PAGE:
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The 5 Powers of Story Telling

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Increase the impact of your speech by simply adding a story

story, stories, story telling, speech, theory of mind, motor cortex, sensory cortex, innovation, social, marketing, audience

We humans don’t stand a chance against stories. What our ancestors were doing around the campfire still has a great impact on us.  So if you need to do a speech, keep these 5 powers of stories in mind:

1. Action
Your audience might be passively sitting down when listening to your speech, but you can activate many parts of their brains by telling them a little story. Adding action is always good. Brain scans have shown that when listeners hear a sentence like: ‘John grasped the object’, or ‘Pablo kicked the ball’, our motor cortex gets active. This part of the brain coördinates the body’s movements. Sounds much more attractive than boring bullet point presentations, that just hit the language area in the brain.

2. Senses
The senses have also been shown to be roused by stories. Words like ‘coffee’ and ‘perfume’ can lit up the brain areas connected to smelling. And using a phrase like ‘leathery hands’ effects the sensory cortex, whereas ‘strong hands’ does not. But there are limits. Some phrases, like ‘rough day’, don’t do the trick anymore. We have heard that one so many times that our senses just ignore it. 

3. Compassion
Stories can even make us more social. Dr. Keith Oatley, an expert in this field, found that the more fiction people read, the better are their skills of empathy. Fiction also seems to improve our Theory of Mind, or the ability to construct a map of other people’s intentions. Reading artistic literature was even found to enable people to change their personality a little. These studies are about reading fiction, but telling a story most likely has the same effect. If you tell a good story, listeners also tend to identify with the characters.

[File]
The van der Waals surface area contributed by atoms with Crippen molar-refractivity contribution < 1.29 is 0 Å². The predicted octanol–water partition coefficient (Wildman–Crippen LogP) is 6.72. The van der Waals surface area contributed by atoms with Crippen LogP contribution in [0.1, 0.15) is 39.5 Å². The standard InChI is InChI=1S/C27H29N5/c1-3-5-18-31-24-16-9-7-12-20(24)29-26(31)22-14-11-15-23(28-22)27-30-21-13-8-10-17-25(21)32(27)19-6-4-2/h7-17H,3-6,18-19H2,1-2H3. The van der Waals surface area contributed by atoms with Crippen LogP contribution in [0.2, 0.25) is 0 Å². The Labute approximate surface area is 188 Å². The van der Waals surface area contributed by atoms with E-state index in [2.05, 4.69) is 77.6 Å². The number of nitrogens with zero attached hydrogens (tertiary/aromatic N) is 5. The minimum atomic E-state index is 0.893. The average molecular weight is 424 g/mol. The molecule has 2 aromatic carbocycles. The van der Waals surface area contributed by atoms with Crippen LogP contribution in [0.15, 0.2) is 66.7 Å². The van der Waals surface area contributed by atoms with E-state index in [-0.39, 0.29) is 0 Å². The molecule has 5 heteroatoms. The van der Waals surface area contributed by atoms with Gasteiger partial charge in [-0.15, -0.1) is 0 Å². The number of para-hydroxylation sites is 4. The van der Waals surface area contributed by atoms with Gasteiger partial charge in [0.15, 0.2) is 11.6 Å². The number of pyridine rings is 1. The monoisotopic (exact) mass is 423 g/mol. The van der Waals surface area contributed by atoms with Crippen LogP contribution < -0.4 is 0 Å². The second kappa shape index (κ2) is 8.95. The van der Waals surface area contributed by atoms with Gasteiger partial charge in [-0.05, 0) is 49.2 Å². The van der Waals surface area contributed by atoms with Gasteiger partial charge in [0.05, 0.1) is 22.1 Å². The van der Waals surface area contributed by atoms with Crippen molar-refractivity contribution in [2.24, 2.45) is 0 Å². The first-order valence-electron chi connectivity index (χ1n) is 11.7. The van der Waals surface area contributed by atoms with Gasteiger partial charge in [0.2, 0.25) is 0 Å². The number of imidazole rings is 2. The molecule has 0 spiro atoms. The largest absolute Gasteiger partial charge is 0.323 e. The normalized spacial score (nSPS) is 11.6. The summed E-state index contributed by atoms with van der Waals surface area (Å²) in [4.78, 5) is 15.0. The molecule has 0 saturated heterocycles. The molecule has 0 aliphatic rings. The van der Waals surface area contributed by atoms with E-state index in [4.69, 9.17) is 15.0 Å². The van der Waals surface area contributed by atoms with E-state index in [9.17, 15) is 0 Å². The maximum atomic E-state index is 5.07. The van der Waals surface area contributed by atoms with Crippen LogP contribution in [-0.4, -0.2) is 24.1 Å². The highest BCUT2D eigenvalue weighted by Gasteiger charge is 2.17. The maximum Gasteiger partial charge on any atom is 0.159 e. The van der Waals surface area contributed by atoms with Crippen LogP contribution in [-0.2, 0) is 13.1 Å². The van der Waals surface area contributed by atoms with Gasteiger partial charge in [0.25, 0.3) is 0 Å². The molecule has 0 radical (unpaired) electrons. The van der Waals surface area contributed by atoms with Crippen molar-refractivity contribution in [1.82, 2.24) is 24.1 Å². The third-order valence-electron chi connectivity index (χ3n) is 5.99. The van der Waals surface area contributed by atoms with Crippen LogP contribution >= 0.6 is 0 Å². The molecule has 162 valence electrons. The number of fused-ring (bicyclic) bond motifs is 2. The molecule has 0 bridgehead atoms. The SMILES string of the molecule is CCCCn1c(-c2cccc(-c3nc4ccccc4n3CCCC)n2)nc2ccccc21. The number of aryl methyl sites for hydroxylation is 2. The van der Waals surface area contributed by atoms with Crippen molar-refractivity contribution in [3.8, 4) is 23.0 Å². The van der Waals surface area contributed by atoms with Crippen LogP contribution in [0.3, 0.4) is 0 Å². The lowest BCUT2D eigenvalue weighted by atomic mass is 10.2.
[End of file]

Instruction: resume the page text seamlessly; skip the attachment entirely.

4. Connection

If you want a connection with your audience, telling a story can even literally establish this, scientists like Uri Hasson  have demonstrated. The speaker’s and listener’s can get ‘brain-coupled’. In this state the listener’s brain responses mirror the speaker’s brain responses with some temporal delays. Stories have also been reported to help being remembered better and to plant ideas in other people’s head.

5. Innovation
Then the last fruitful characteristic of stories: they stimulate innovation. That is at least what scholars Beckman and Barry argue in California Management Review. Tell your innovation team stories about a product, or the population that is using it, and they will start to get innovative. To envision this process they included the following scheme in their paper. This picture comes in handy, because it immediately teaches you more about telling a story.

story, stories, story telling, speech, theory of mind, motor cortex, sensory cortex, innovation, social, marketing, audience

Photo: Flickr, Holtsman
Source: New York Times
Fargier R, Ménoret M, Boulenger V, Nazir TA, & Paulignan Y (2012). Grasp it loudly! Supporting actions with semantically congruent spoken action words. PloS one, 7 (1) PMID: 22292014